Hiring by private companies slowed a little in November, according to the ADP employment report. Small companies led the way, accounting for nearly half of the job gains. (Reuters)

America’s smallest businesses continued to add jobs at a rapid clip last month, even as the country’s overall employment growth slowed, new private-sector data show.

Small companies added 101,000 workers in November, essentially repeating the gains they posted in October, according to data collected by payroll processing firm ADP. This marks the sector’s first back-to-back months of six-figure job growth since January-February 2012.

Unlike October, small companies — those with fewer than 50 workers, by ADP’s definition — weren’t riding a national wave of accelerated employment growth. According to the data, all sizes of private companies added 208,000 jobs last month, down from 233,000 jobs added in October.

ADP President Carlos Rodriguez said in a statement that “small businesses continued to drive job gains, adding almost half the total for the month.”

Continuing a trend from the last few months, employment growth was nearly evenly split between the nation’s smallest companies (those fewer than 20 workers, which added 48,000 jobs in November) and their slightly larger counterparts (between 20 and 50 workers, which added 53,000).

Pedestrians walk by a “Now Hiring” sign posted in the window of a business on November 7, 2014 in San Rafael, California. (Justin Sullivan/Getty Images)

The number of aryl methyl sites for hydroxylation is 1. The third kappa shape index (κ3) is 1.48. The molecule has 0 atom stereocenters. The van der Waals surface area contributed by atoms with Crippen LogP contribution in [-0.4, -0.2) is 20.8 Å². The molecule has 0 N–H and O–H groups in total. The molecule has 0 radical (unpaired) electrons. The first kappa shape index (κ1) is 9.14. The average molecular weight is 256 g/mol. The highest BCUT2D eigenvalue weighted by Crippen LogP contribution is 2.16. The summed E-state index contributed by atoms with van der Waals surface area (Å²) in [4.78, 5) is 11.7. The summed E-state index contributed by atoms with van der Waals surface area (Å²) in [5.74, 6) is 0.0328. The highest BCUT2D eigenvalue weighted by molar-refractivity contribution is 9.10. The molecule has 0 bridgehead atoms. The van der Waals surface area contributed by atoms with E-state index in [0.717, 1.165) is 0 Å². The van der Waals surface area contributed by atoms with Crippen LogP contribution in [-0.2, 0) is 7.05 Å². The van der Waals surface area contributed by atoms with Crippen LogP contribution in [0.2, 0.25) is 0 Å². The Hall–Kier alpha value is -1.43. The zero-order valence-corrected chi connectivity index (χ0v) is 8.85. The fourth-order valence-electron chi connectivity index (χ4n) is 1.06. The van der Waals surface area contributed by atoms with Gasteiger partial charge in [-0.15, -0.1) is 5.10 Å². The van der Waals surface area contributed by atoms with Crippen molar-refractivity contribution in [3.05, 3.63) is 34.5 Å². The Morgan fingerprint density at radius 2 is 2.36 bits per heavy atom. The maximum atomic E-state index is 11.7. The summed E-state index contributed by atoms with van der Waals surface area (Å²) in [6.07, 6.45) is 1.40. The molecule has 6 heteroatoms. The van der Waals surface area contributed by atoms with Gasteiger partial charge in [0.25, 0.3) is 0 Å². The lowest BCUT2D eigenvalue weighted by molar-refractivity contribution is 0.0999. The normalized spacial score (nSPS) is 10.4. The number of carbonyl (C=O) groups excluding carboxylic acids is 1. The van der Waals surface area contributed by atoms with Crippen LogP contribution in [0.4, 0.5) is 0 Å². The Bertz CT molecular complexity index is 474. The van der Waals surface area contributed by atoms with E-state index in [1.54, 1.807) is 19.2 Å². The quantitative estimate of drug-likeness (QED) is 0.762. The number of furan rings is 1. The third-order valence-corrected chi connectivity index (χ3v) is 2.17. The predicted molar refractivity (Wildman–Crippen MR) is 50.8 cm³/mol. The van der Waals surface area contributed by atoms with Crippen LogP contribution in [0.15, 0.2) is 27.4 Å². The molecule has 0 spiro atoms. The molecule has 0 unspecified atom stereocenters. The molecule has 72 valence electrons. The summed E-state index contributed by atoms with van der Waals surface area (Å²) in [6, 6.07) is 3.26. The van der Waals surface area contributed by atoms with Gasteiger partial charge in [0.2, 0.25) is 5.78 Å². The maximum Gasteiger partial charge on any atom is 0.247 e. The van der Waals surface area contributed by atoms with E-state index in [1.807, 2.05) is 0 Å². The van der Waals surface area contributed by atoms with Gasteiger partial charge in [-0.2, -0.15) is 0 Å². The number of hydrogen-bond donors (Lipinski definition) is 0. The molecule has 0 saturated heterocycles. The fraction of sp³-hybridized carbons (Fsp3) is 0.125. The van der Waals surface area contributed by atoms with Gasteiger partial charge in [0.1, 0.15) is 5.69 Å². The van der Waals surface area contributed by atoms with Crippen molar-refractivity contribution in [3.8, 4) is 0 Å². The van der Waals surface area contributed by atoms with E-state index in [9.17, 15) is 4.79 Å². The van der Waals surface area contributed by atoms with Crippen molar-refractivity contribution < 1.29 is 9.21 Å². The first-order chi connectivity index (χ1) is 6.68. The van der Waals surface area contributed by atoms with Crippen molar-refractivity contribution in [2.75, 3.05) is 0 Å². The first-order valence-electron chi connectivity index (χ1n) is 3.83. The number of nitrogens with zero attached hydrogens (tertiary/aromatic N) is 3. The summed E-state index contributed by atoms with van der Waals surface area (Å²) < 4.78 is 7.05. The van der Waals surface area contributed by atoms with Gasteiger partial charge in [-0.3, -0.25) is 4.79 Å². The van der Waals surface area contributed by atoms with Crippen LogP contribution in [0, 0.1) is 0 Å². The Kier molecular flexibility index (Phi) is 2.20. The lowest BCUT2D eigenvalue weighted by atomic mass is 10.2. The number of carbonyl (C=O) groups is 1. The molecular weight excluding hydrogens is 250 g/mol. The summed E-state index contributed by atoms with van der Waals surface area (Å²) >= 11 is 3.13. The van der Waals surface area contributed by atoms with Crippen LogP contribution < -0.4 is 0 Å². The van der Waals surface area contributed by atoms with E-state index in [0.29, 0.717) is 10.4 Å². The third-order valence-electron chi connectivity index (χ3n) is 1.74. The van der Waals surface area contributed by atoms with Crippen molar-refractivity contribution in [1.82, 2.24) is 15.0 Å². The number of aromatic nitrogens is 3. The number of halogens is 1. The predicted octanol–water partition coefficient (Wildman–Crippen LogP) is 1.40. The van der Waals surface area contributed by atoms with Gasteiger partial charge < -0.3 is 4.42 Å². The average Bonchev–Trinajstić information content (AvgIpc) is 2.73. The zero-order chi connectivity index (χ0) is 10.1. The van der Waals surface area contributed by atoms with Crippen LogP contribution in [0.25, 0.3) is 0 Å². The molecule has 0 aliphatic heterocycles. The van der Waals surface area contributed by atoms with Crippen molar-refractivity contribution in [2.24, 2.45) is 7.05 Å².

Meanwhile, it was once again service-producing small businesses that created the vast majority of openings last month (93,000) — nearly as many jobs as goods-producing small businesses have contributed all year (105,000).

A similar report by Intuit, another payroll processing company, showed similar results last month. Hiring by small businesses inched up slightly (0.15 percent), while their employees’ wages and hours both increased by 0.3 percent, the survey showed.

November’s employment numbers are the latest evidence that small businesses are heading into the final month of the year with the wind at their backs. About half of small business owners expect holiday sales to increase over last year, recent surveys from Capital One and American Express show.

Asked about their expectations for 2015, half say they feel good about the direction of the national economy, 62 percent are optimistic about their local economies, and 70 percent are expecting stronger sales numbers, according to the Capital One report.

Meanwhile, American Express’s survey revealed that the number of small employers planning to hand out employee bonuses increased markedly this holiday season.

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